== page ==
Thursday, January 27, 2005

Small Victories
Here's at least one aspect of our public life that won't get even worse anytime soon: the administration announced today that it would abandon the effort led by outgoing FCC head Michael Powell to ease restrictions on media ownership rules.

This is good news, albeit with a bad reason behind it:

In a final slap at Mr. Powell, the Justice Department will not ask the United States Supreme Court to consider a decision last year by a federal appeals court in Philadelphia that sharply criticized the attempt to deregulate the rules and ordered the commission to reconsider its action.

Big media companies have been urging the administration to get involved in the case. But its decision not to recommend that the Supreme Court take the case sharply reduces the odds that the justices would intervene. The court had set next Monday as a deadline for the parties to file their initial papers in the appeal.

Officials said one reason the administration decided not to seek Supreme Court review is that some lawyers were concerned that the case could prompt the justices to review related First Amendment issues in a way that could undermine efforts by the commission to enforce indecency rules against television and radio broadcasters. Over the last year, the agency has issued a record number and size of fines, and has been pressed by some conservative and other advocacy groups to be more aggressive.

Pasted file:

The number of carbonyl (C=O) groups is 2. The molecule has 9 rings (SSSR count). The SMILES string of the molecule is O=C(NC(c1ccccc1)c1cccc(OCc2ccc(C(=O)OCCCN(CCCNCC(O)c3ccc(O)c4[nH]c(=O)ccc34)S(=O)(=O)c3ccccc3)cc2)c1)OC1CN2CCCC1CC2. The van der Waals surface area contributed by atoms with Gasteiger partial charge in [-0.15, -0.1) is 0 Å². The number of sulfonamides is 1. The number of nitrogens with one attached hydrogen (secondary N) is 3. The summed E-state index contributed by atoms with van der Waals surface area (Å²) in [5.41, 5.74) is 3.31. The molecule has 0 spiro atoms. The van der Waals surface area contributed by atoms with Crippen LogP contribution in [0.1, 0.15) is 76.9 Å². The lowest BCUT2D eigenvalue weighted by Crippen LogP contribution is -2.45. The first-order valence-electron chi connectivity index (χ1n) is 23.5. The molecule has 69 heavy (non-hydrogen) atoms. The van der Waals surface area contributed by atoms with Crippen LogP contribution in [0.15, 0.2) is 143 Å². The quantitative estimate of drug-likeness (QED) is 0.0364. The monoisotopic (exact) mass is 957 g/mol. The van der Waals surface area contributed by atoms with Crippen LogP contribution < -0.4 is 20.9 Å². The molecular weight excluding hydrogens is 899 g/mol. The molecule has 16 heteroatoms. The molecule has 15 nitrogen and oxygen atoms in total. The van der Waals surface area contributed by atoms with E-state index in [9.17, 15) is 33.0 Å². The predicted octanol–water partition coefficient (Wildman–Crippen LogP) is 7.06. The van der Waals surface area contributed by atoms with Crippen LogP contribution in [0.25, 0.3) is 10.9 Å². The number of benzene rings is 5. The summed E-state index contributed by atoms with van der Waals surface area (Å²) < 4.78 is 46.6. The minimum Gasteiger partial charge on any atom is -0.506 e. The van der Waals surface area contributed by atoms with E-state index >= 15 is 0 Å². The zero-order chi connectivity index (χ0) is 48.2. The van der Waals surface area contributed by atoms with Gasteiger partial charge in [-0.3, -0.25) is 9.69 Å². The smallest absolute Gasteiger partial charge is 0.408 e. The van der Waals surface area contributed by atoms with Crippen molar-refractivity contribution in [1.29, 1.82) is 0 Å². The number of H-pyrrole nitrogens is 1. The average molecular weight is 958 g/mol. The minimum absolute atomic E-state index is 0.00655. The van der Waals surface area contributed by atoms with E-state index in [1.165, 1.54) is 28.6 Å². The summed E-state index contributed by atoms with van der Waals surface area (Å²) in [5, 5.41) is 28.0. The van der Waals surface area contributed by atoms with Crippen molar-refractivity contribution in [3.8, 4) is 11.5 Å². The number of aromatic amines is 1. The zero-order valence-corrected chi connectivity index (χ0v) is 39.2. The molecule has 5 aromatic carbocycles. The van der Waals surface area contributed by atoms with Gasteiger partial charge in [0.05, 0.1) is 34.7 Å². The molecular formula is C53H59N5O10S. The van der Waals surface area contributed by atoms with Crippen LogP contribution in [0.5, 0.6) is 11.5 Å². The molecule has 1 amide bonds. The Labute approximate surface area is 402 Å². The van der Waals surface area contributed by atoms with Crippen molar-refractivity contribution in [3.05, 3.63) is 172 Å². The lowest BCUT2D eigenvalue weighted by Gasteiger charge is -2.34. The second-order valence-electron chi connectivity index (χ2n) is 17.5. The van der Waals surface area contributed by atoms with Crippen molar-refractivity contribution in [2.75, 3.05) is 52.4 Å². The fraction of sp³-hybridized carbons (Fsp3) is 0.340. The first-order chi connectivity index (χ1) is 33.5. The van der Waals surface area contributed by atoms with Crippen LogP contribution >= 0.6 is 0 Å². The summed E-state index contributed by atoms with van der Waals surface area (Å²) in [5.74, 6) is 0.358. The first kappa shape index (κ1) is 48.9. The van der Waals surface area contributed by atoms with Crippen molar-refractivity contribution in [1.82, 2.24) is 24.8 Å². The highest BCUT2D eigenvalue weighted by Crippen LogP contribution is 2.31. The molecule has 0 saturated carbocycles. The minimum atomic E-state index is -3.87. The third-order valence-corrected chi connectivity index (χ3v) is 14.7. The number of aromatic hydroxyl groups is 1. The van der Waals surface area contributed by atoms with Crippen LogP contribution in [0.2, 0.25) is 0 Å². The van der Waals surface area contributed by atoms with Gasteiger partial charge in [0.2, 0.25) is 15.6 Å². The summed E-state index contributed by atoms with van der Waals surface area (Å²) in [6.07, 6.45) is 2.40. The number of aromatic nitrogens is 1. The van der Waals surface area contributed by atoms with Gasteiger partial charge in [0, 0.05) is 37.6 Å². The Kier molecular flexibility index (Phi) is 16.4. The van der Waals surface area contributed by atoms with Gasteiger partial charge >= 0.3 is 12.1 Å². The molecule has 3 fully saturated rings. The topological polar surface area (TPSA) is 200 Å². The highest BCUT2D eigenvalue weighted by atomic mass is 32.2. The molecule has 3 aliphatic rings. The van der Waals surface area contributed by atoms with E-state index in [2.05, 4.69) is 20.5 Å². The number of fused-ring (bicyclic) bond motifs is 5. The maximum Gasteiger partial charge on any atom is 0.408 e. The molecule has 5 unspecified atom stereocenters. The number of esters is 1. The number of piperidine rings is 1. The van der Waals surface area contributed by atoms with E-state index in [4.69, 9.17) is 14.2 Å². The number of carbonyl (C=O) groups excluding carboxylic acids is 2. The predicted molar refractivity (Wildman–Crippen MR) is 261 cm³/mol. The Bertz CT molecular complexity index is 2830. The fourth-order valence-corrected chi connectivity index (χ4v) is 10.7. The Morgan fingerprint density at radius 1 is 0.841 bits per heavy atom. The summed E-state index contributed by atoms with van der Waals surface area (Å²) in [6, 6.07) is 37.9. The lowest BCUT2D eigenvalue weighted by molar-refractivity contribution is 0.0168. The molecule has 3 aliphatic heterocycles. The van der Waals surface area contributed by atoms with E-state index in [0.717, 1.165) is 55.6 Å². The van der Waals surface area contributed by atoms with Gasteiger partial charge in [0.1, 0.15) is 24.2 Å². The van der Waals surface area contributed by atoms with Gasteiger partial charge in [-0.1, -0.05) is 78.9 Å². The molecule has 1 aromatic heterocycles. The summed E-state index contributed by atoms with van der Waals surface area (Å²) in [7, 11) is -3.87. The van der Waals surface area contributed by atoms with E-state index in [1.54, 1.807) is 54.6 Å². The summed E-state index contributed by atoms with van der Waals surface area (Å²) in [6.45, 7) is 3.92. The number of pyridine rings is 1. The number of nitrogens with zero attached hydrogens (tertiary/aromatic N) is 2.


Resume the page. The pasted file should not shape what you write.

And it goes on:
This is actually kind of remarkable, if you think about it: for the first time I can remember, the Bush administration is putting the interests of its social conservative supporters, aghast at seeing more bared boobies or even the word "damn" in future Super Bowl broadcasts, before the interests of its money men. I doubt this will start a trend, or even get the culture warriors to back off their "ban gay marriage now" snit fit, but anything that pisses off Rupert Murdoch and his fellow media moguls--and cheers what the Times calls "an unusual coalition of labor, consumer, religious, artistic and civil rights organizations"--should be greeted with a smile.

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